Almost a year ago, I reviewed sfam’s collab-laden “Fam Bam EP,” a smattering of bristling trap chaos from the young New Orleans duo that highlighted their greatest feat: making an unmistakable sound nobody else could touch.
Today’s Shadows EP out on Wakaan shows just how far they’re building on their unorthodox style while they further deconstruct trap music. The result is quite a few shades darker, and a whole lot heavier.
Listen to the EP below:
On the title track “Shadows,” they’ve struck a balance between the sinister clinking snare play and enveloping thump that hits so satisfyingly on past tracks like “a$ap” and “hallows” and added black and blue layers of reverb that makes the rhythm hopelessly dense and menacing.
The long-awaited Mersiv collab “Don’t Test Me” is a hypnotic, slow-moving leviathan, and Mersiv’s sound design knack for pressing the gas pedal to the floor is on full effect. The noxious atmosphere is impossible to escape, and the high-octane pulse Mersiv adds to the doomed strut is perfect.
Phrase by phrase, “Mismatch” is weird enough to be a Yheti track, with a delightful bubbly slipperiness gliding over the paranoid drum work. It lets you think there’s some lighter reprieve in this dark piece of work before hurling straight back to hell on the second drop.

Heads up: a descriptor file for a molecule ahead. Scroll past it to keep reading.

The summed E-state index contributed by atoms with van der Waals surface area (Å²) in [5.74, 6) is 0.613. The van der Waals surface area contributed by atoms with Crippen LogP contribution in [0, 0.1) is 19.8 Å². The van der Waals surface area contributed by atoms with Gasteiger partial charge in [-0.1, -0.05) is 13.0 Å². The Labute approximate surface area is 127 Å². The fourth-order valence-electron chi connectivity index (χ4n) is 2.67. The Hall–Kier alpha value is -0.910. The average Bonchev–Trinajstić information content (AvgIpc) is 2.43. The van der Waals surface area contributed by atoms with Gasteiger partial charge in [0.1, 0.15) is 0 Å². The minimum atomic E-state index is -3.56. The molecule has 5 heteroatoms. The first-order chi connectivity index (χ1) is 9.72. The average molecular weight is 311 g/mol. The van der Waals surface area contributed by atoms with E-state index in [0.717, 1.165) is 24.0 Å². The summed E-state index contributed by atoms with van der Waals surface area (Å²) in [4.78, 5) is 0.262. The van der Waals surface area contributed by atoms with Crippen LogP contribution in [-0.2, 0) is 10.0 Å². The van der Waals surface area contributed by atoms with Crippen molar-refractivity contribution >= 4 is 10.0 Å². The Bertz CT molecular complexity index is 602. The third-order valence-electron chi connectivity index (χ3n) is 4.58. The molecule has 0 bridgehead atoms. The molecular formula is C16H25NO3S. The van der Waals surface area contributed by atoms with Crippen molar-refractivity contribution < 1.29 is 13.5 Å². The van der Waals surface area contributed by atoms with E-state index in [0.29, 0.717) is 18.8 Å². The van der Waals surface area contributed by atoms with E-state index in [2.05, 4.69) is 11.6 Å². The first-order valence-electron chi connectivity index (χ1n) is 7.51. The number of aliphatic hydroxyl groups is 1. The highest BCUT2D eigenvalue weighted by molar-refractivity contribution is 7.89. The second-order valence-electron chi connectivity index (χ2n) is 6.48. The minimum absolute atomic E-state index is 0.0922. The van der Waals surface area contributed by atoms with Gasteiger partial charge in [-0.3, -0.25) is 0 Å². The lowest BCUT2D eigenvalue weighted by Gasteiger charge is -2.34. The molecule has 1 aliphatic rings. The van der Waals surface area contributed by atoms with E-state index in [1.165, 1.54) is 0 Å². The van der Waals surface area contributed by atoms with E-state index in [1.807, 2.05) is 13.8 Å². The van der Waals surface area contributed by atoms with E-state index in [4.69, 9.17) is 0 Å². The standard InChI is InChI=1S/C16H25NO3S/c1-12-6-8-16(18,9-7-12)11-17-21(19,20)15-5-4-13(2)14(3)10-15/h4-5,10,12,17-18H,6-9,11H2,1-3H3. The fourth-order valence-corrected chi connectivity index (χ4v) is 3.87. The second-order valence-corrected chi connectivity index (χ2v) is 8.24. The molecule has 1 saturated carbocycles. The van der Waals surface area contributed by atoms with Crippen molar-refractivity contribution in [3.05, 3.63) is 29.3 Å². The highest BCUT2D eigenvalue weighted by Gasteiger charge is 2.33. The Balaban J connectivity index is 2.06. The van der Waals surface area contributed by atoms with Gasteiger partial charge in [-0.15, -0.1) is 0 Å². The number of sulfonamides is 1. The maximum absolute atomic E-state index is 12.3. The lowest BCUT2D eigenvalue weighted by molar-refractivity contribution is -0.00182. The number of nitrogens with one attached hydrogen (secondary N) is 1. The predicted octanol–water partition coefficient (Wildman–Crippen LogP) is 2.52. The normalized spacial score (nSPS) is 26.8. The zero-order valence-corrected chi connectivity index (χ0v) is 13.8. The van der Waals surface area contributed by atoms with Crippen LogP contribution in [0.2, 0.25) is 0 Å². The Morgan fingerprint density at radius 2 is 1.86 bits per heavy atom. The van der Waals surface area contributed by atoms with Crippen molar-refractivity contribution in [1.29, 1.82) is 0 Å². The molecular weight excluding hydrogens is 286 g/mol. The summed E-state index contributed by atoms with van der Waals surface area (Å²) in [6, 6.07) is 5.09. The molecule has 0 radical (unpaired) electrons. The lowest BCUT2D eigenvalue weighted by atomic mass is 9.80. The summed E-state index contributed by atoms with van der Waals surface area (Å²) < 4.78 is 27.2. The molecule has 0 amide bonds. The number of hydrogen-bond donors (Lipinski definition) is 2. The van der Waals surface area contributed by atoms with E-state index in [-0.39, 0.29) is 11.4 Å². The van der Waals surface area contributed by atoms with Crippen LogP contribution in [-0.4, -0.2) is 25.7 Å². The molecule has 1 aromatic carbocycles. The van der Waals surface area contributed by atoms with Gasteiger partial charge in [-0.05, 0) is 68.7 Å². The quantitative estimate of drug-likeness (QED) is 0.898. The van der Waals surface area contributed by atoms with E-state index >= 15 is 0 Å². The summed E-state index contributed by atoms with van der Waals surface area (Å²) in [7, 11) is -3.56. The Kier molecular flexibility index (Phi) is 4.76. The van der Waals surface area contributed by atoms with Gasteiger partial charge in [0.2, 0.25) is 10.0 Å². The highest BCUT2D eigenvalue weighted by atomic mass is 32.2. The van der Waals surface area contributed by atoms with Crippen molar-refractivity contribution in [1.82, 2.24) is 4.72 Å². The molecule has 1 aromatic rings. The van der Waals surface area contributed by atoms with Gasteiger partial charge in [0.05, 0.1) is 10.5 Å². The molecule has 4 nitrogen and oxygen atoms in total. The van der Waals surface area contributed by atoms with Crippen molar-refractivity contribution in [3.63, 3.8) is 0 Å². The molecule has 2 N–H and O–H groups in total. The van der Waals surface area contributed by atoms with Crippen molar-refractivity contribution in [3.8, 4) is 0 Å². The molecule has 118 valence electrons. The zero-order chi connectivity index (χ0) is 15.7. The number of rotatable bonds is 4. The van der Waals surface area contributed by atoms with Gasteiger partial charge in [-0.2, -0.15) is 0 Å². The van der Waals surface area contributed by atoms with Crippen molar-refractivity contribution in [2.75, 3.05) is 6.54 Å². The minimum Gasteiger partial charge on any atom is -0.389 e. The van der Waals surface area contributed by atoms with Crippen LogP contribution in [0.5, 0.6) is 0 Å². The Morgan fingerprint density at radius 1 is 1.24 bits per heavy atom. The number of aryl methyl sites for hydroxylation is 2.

We loved “Dashigo VIP” with Mississippi producer TVBOO a few weeks ago, and “uponmuh” on this EP is another reminder how solid these artists compliment each other. One of the more gritty and straightforward songs, it explodes with jackhammer steady percussion over a wildly catchy rhythm between coiled synth freak-outs.
Collaborator MC quaviusblack returns on “Kick Em Out,” adding his stern verses on the build-up to one of the more intense hotbeds of drum work and evil on the EP. The amount of needling percussion hitting from what sounds like everywhere is nothing short of dizzying.
“Lessons” is just that, a crash course in how these two can rip the structure out of trap rhythm and leave it whirring around the bare bones of a beat. The final phrases are Frankenstein levels of freaky, shredding into pieces around the final snare click.
“We Be Comin” closes the EP out like a mission summation or a closing coda, sneaking and clicking like a morphed espionage soundtrack.
Do we love shadows? Yes, yes we do.
On no other piece of work or single have the duo seemed so confident with their bizarre design philosophy or brutal on their low-end attack. Every turn on “Shadows” is fuller, leaner, and more exacting than anything they’ve penned yet. Wakaan has found a home for a bass music presence in a league of their own.
Featured image via Brad Croswell.